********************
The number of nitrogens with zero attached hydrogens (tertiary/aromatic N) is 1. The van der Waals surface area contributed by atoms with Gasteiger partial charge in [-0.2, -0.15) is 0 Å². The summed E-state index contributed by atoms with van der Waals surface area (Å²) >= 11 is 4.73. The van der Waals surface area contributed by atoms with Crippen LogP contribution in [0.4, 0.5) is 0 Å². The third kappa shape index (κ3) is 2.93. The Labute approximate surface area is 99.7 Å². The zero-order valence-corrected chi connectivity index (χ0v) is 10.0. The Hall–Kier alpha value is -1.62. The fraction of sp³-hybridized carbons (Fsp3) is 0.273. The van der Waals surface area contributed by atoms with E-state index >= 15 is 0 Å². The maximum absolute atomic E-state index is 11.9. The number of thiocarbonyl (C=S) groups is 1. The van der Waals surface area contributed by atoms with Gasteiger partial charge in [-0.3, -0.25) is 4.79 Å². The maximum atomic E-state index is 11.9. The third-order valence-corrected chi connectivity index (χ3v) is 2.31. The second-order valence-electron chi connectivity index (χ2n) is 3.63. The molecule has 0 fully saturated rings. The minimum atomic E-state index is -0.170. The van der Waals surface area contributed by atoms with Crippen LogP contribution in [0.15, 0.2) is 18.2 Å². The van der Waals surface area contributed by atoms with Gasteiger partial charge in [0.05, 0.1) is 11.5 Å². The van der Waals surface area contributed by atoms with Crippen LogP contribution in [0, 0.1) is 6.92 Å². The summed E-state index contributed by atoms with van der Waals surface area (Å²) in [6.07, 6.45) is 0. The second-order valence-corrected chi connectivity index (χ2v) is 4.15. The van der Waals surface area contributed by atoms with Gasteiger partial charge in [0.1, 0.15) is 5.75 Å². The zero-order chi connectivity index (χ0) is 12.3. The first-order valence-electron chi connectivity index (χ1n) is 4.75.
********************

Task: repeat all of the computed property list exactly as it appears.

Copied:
The number of nitrogens with zero attached hydrogens (tertiary/aromatic N) is 1. The van der Waals surface area contributed by atoms with Gasteiger partial charge in [-0.2, -0.15) is 0 Å². The summed E-state index contributed by atoms with van der Waals surface area (Å²) >= 11 is 4.73. The van der Waals surface area contributed by atoms with Crippen LogP contribution in [0.4, 0.5) is 0 Å². The third kappa shape index (κ3) is 2.93. The Labute approximate surface area is 99.7 Å². The zero-order valence-corrected chi connectivity index (χ0v) is 10.0. The Hall–Kier alpha value is -1.62. The fraction of sp³-hybridized carbons (Fsp3) is 0.273. The van der Waals surface area contributed by atoms with E-state index >= 15 is 0 Å². The maximum absolute atomic E-state index is 11.9. The number of thiocarbonyl (C=S) groups is 1. The van der Waals surface area contributed by atoms with Gasteiger partial charge in [-0.3, -0.25) is 4.79 Å². The maximum atomic E-state index is 11.9. The third-order valence-corrected chi connectivity index (χ3v) is 2.31. The second-order valence-electron chi connectivity index (χ2n) is 3.63. The molecule has 0 fully saturated rings. The minimum atomic E-state index is -0.170. The van der Waals surface area contributed by atoms with Crippen LogP contribution in [0.15, 0.2) is 18.2 Å². The van der Waals surface area contributed by atoms with Gasteiger partial charge in [0.05, 0.1) is 11.5 Å². The van der Waals surface area contributed by atoms with Crippen LogP contribution in [0, 0.1) is 6.92 Å². The summed E-state index contributed by atoms with van der Waals surface area (Å²) in [6.07, 6.45) is 0. The second-order valence-corrected chi connectivity index (χ2v) is 4.15. The van der Waals surface area contributed by atoms with Gasteiger partial charge in [0.1, 0.15) is 5.75 Å². The zero-order chi connectivity index (χ0) is 12.3. The first-order valence-electron chi connectivity index (χ1n) is 4.75.